For Better Or Worse

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Status: Finished  |  Genre: Romance  |  House: Booksie Classic

Tina O'Farrell knew her husband was dodgy, but that was part of the attraction. As gang warfare swept across the city she wondered just who she was married to.

Tina O’Farrell was having a bad day. Everything was going wrong today. She’d had a flat tyre on the way to the office that morning. That seemed to have been some kind of omen, a hint of the kind of day that lay ahead. Instead of changing the tyre and continuing on the way to work, she should have sorted the car, and then done a U turn and headed back home. She had reached the office to find problem after problem.

After an awful morning, when lunchtime finally came, she text her husband, Tom.

Having a bad day. Proper fed up.

Tom would cheer her up. He would respond with either a funny comment to make her laugh, or a gushing, lovely response that would bring a tear to her eye. He might even arrive home with a bunch of flowers that evening. Despite his apparently dodgy business dealings, and the murky world he moved in, when it came to Tina, Tom was the sweetest, most generous man. The Manchester underworld may have seen a different side to him, but for her, he was a good husband.

Fancy going out for tea tonight? That will cheer you up, hun. came the reply.

She responded that a meal out sounded wonderful.

The Apothecary?

Tina’s favourite city-centre restaurant was usually booked up three months in advance. You didn’t just decide at lunchtime to dine there that evening. The Apothecary was the kind of place you booked in February for your birthday in August. She replied saying that they’ll never get a table at such short notice. Tom’s reply was short. Let me make a call.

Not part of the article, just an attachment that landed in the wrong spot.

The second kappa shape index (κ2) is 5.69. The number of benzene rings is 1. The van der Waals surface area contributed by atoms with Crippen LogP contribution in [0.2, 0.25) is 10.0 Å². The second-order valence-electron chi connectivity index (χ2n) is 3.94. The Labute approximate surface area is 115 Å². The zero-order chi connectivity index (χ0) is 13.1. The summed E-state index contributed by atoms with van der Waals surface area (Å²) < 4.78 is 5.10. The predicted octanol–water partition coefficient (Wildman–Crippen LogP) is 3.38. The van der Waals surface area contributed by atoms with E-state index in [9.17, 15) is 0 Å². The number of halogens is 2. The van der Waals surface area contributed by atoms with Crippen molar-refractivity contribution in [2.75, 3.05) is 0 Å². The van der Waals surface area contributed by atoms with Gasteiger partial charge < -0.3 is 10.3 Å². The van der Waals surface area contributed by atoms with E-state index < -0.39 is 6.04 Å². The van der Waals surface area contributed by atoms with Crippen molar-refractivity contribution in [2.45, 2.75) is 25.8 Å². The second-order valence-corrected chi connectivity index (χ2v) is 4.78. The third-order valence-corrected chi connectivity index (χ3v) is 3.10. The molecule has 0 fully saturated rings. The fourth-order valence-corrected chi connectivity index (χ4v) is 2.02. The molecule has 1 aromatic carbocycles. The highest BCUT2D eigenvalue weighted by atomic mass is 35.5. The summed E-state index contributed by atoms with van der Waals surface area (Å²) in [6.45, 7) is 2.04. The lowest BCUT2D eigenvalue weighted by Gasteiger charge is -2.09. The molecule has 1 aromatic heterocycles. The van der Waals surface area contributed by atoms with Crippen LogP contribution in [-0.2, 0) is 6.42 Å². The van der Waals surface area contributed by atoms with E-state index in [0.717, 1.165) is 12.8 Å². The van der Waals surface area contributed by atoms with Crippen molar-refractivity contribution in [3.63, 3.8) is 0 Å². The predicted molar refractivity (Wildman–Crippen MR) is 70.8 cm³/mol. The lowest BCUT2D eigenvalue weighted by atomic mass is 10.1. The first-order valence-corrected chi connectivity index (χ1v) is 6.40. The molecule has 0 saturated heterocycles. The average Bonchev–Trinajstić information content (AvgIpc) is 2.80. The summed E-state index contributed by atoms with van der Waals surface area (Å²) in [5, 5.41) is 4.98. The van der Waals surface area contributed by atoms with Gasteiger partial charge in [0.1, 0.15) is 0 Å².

Five minutes later Tina’s mobile phone pinged again.

Table booked for seven-thirty.

Tina smiled. She may have been having an awful day, but she had a meal in her favourite restaurant to look forward to. That would keep her going. Her husband had done it again. He had pulled a few strings, had a word in the right ear, and greased the right palm, to get what he wanted. No wonder he was the successful businessman. He had such a ferocious drive and focus, that he would be a success in whatever field he chose. Not that Tina knew much about what he did for a living. She had actually asked him once, back before they were married, what exactly it that he did for a living was. Tom had given her a stern, deadly serious, look.

‘I can’t tell you about my business. It’s just safer that way. The circles I move in. you really don’t want to get involved with these people.’

‘Isn’t it dangerous for you?’

‘I can take care of myself.’ Tom had laughed.

 

Just after six o’clock that evening, Tom’s BMW pulled onto their large drive. He pushed the front door shut behind him and placed his briefcase on the floor. Tina called from upstairs that she was getting ready, her voice a squeal of excitement. Tom poured himself a large measure of Irish single malt whiskey in a cut-glass tumbler, and went to find his wife.